The lay testimony submitted to the Appeals Council does not undermine the evidence supporting the ALJ's decision. Evidence manufactured after the ALJ's decision is inherently less persuasive. See, Macri v. Chafer, 93 F.3d 540, 544 (9th Cir. 1996)(citing Weennan v. Sullivan, 877 F.2d 20, 23 (9th Cir. 1989)). The lay testimony submitted to the Appeals Council is undermined by the medical evidence, the medical opinions, and Plaintiff's activities.

V. Step Five

Plaintiff argues the ALJ's Step Five determination was defective because it did not include Dr. Glassman's opinion that Plaintiff could stand and walk no more than two hours per day and no more than 30 minutes at a time. As set out above, the ALJ properly rejected Dr. Glassman's opinion.

Plaintiff contends the Step Five finding was defective because the YE was not asked to consider Plaintiff's testimony that she is limited to standing ten minutes before needing to put her feet up. As set out above, the ALJ properly determined Plaintiff was not fully credible as to her limitations.

VI. Duty to Develop the Record

Plaintiff contends the ALJ erred by failing to order a psychological examination. Plaintiff's counsel requested an examination in July 2011. Tr. 221.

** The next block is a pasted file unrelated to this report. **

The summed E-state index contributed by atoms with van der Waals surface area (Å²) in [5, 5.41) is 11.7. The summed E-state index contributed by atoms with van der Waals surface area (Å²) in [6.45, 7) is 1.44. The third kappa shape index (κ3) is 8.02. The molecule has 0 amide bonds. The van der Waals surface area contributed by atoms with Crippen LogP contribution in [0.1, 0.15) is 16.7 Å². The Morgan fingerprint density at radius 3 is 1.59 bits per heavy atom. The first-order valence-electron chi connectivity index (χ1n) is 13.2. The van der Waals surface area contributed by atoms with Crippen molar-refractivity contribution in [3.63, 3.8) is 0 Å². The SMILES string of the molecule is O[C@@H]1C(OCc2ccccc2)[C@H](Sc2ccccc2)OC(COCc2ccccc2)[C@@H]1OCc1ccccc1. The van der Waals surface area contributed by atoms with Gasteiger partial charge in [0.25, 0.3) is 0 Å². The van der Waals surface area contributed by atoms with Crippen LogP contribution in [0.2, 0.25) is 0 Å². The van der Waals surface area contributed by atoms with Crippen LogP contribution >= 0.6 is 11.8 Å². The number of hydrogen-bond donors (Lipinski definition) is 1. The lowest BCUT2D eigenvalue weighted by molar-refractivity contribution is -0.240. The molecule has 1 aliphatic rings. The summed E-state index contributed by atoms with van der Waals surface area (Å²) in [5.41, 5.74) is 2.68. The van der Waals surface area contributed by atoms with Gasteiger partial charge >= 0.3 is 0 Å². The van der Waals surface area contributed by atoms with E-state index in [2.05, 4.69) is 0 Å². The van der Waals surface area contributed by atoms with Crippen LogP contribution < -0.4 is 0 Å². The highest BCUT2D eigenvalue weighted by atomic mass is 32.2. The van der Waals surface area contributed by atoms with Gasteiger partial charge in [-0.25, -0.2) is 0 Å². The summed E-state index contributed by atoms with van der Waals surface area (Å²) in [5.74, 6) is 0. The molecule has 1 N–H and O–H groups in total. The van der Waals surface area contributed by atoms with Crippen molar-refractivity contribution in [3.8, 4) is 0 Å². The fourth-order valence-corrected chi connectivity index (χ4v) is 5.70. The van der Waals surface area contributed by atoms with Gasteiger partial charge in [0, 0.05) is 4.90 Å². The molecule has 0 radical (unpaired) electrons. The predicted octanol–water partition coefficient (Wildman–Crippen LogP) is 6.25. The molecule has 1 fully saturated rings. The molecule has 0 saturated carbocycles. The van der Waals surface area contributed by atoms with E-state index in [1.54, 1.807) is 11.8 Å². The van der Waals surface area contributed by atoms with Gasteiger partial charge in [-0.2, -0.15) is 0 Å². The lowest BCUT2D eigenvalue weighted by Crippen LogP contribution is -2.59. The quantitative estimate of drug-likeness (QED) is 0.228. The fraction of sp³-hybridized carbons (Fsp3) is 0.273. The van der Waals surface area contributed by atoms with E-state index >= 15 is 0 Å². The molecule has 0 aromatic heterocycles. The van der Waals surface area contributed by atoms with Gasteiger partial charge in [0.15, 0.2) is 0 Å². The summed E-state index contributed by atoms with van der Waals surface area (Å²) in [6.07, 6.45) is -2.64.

The ALJ has an independent "duty to fully and fairly develop the record and to assure that the claimant's interests are considered.'" Smolen, 80 F.3d at 1288 (quoting Brown v. Heckler, 713 F.2d 441, 443 (9th Cir. 1983)). This duty extends to the represented as well as to the unrepresented claimant. Id. The ALJ's duty to develop the record fully is heightened where the claimant may be mentally ill and thus unable to protect her own interests. Higbee v. Sullivan, 974 F.2d 558, 562 (9th Cir. 1992). Ambiguous evidence, or the ALJ's own finding that the record is inadequate to allow for proper evaluation of the evidence, triggers the ALJ's duty to "conduct an appropriate inquiry." Smolen, 80 F.3d at 1288; Armstrong v. Commissioner of Soc. Sec. Admin., 160 F.3d 587, 590 (9th Cir. 1998).

The Commissioner argues the ALJ accommodated Plaintiff's mental impairments by limiting her to simple, routine tasks with no public contact and only occasional contact with coworkers, relying on the assessment of Dr. Nicoloff, the state agency psychologist who reviewed the record in August 2009, two and half years before the hearing.